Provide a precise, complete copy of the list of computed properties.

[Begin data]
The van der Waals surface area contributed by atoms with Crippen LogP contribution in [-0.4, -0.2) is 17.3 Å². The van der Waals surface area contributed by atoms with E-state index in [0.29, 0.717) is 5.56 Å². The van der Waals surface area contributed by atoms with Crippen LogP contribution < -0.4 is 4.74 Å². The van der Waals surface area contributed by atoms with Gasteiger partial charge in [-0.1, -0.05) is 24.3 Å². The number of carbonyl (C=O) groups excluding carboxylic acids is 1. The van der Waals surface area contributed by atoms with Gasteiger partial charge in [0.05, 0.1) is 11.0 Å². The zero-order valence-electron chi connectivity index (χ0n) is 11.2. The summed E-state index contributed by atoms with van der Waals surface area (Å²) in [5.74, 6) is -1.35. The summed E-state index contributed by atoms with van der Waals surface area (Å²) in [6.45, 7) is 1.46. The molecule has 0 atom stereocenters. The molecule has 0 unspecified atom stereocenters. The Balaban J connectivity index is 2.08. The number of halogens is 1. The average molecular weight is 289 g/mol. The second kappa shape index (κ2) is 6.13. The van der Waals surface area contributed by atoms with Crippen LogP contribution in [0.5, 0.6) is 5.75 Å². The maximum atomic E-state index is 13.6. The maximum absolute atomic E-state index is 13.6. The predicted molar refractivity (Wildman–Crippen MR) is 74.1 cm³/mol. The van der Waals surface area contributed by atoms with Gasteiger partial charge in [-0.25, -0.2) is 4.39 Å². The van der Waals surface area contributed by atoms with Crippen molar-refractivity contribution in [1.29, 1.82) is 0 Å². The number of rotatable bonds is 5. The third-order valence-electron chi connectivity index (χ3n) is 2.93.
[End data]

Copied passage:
The van der Waals surface area contributed by atoms with Crippen LogP contribution in [-0.4, -0.2) is 17.3 Å². The van der Waals surface area contributed by atoms with E-state index in [0.29, 0.717) is 5.56 Å². The van der Waals surface area contributed by atoms with Crippen LogP contribution < -0.4 is 4.74 Å². The van der Waals surface area contributed by atoms with Gasteiger partial charge in [-0.1, -0.05) is 24.3 Å². The number of carbonyl (C=O) groups excluding carboxylic acids is 1. The van der Waals surface area contributed by atoms with Gasteiger partial charge in [0.05, 0.1) is 11.0 Å². The zero-order valence-electron chi connectivity index (χ0n) is 11.2. The summed E-state index contributed by atoms with van der Waals surface area (Å²) in [5.74, 6) is -1.35. The summed E-state index contributed by atoms with van der Waals surface area (Å²) in [6.45, 7) is 1.46. The molecule has 0 atom stereocenters. The molecule has 0 unspecified atom stereocenters. The Balaban J connectivity index is 2.08. The number of halogens is 1. The average molecular weight is 289 g/mol. The second kappa shape index (κ2) is 6.13. The van der Waals surface area contributed by atoms with Crippen LogP contribution in [0.5, 0.6) is 5.75 Å². The maximum atomic E-state index is 13.6. The maximum absolute atomic E-state index is 13.6. The predicted molar refractivity (Wildman–Crippen MR) is 74.1 cm³/mol. The van der Waals surface area contributed by atoms with Gasteiger partial charge in [-0.25, -0.2) is 4.39 Å². The van der Waals surface area contributed by atoms with Crippen molar-refractivity contribution in [1.29, 1.82) is 0 Å². The number of rotatable bonds is 5. The third-order valence-electron chi connectivity index (χ3n) is 2.93.